The Siberian art expeditions to the Sel’Kupy tribes in the 1910s & 20s. Dmitriĭ Innokentʹevich Karatanov.

Dmitriĭ Innokentʹevich Karatanov (1874-1952) studied at the St. Petersburg Academy of Fine Arts but left the Academy in 1896 before finishing his course of study to return to Krasnoiarsk. He began teaching at the High School of Arts in Krasnoiarsk in 1910; many well-known local artists studied under him. He was named an “Honored Artist of the Russian Soviet Federated Socialist Republic” in 1948, 20 years before his fellow expedition artist Lekarenko recieved the same honour in 1967.

The main theme of Karatanov’s work was always the Siberian landscape. This is how he approached the Selkup peoples. Karatanov delivers us, in the most part, simply the landscapes and spaces the Selkups lived in and lived from.

The Selkups originated in the basin of the great Ob River, a cross breed mixture between the aboriginal Yeniseian peoples and Samovedics from the Sayan mountains early in the first millennium.  They were fine for the first thousand years. They thrived. They survived the Mongol hordes who came in the 13th century and subjugated them. Around 1628, the Russians came. They conquered the area and the Selkups were subjugated once more. The Selkups tried an uprising against Russian rule but were beaten by the gun, easily defeated.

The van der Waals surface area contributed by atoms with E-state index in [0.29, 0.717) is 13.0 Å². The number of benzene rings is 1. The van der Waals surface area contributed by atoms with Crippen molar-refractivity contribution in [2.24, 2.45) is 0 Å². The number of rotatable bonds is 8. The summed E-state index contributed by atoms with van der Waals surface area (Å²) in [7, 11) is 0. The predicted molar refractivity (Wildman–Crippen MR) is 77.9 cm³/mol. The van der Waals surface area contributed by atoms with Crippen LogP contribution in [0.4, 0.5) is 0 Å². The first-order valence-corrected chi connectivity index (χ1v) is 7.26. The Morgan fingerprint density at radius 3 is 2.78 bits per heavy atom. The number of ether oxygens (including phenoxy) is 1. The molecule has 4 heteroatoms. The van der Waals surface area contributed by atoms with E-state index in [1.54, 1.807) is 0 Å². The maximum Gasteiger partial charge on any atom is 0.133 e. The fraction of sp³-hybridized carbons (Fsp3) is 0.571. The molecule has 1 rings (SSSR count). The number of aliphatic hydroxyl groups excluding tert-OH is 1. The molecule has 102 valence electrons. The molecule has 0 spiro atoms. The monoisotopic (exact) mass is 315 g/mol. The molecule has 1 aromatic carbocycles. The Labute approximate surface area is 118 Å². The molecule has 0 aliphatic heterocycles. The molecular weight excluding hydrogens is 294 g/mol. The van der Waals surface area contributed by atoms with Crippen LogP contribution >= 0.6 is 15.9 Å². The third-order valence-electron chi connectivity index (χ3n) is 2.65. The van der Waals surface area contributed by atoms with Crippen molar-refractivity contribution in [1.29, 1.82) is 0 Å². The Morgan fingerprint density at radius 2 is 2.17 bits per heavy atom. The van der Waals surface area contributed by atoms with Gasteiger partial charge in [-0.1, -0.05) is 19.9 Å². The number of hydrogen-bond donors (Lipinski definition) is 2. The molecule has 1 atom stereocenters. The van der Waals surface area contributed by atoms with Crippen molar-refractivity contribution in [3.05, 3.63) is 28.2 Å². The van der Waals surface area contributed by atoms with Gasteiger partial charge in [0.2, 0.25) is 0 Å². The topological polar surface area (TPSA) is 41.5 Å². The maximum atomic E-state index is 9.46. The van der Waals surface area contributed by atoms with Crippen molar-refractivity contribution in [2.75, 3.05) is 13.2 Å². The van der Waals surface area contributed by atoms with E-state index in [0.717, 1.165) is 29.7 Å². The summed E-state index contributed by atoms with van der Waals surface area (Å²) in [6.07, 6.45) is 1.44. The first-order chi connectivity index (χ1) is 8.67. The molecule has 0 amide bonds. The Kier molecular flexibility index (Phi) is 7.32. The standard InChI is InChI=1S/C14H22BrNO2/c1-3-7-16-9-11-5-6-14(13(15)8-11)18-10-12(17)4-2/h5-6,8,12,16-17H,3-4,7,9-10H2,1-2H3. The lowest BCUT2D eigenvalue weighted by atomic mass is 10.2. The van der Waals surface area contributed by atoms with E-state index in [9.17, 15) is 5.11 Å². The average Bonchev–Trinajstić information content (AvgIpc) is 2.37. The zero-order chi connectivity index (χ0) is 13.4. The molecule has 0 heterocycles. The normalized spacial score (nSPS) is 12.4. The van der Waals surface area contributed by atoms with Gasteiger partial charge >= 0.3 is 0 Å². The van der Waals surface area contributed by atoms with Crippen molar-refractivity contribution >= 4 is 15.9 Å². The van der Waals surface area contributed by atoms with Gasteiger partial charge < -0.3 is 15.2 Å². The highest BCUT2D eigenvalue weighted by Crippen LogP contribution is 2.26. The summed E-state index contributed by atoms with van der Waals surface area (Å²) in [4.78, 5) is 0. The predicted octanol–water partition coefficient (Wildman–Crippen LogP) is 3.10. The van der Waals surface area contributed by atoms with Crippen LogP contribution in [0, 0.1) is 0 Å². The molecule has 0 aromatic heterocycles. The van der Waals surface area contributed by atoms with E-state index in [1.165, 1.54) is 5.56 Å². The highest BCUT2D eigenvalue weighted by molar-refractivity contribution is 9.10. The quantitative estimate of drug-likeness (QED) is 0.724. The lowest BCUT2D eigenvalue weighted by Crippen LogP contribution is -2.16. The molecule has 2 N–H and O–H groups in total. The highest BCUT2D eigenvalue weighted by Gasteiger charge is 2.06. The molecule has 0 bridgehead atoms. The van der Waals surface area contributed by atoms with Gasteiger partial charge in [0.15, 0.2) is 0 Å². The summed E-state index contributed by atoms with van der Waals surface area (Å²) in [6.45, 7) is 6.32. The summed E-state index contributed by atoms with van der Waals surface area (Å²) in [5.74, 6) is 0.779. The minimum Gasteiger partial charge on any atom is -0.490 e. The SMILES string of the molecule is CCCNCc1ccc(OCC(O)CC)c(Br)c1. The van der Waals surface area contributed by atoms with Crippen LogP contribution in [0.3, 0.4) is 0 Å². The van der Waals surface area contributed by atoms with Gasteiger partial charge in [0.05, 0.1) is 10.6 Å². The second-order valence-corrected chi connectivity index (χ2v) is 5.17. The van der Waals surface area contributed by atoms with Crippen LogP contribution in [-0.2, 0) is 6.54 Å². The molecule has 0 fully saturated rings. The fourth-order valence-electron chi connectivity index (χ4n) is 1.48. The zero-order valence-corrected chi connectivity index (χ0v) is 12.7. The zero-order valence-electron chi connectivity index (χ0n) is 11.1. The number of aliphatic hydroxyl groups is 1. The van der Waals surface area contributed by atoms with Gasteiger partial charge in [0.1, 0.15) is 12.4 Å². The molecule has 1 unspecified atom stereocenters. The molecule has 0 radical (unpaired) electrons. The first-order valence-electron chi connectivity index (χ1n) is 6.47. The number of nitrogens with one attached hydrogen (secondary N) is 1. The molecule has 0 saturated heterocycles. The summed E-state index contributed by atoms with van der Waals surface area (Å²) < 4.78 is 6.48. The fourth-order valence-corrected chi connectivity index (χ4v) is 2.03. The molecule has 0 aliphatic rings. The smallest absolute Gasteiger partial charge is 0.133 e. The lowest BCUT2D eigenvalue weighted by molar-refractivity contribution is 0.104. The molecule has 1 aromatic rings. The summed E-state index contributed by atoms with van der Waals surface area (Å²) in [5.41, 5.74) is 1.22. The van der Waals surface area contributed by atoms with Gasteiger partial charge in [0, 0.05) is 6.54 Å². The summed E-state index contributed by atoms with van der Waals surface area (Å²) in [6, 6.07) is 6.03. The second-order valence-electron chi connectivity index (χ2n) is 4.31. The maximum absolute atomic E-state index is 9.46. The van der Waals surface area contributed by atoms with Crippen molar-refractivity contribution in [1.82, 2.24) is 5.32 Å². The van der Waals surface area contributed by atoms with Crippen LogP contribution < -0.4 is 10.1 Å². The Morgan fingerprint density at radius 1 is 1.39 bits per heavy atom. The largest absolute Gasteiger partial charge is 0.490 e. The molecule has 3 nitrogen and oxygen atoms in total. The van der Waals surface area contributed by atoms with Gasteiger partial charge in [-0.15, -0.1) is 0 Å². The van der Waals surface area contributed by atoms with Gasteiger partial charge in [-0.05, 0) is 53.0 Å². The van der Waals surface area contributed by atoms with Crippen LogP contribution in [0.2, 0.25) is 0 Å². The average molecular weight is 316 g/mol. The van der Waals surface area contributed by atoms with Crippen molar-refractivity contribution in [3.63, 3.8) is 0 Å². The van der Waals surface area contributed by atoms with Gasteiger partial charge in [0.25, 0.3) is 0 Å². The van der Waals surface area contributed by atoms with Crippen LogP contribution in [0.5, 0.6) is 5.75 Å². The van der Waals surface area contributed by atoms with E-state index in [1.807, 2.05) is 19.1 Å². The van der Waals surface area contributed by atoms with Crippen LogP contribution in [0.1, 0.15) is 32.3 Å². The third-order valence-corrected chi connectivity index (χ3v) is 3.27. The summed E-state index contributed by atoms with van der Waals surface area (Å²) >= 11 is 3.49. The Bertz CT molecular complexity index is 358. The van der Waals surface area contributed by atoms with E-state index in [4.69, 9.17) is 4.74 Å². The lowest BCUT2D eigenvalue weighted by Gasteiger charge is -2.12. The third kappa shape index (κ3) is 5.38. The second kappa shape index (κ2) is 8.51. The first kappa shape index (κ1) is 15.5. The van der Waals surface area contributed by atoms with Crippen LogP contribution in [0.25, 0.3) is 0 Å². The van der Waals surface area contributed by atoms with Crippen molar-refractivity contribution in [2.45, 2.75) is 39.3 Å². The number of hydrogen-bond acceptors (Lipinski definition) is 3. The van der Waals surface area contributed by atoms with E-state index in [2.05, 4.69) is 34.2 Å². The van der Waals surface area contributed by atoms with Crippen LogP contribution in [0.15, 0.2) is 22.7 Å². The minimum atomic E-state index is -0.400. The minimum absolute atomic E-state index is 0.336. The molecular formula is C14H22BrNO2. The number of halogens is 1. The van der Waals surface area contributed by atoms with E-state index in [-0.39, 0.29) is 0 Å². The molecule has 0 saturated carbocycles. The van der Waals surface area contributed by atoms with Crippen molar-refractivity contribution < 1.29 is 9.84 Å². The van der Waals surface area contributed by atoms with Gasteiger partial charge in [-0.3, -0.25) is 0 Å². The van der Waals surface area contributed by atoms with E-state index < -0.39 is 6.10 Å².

By the 17th century, some Selkups relocated up north to live alongside the Taz & Turukhan rivers. They hunted, fished and bred reindeer. The Russians wouldn’t let them be. A century later Russian settlers to the area began Russians hunting the Selkups reindeer which made breeding reindeer next to impossible. The Russians attempted to convert the Selkups to Christianity and to Russian-ise them. The Selkups clung tightly, hung on to their complex ancient rituals and customs. Their identity. 

When Karatanov arrived in 1920 it was well into the Soviet Period. The Selkups were being systematically forced to adopt a more settled and less nomadic lifestyle and their traditional culture had already suffered a severe decline. The Selkups have been facing an ongoing slow death – a cultural extinction by assimilation from Russian culture – ever since. Karatanov, with his fellow artists Vargin and Lekarenko were recording a dying culture.

It’s an old story. Today they continue to suffer – from racial discrimination, unemployment, addiction and alcoholism.

The work of Karatanov, Vargin and Lekarenko is all that remains of an ancient people, their culture and their time and place on the planet.

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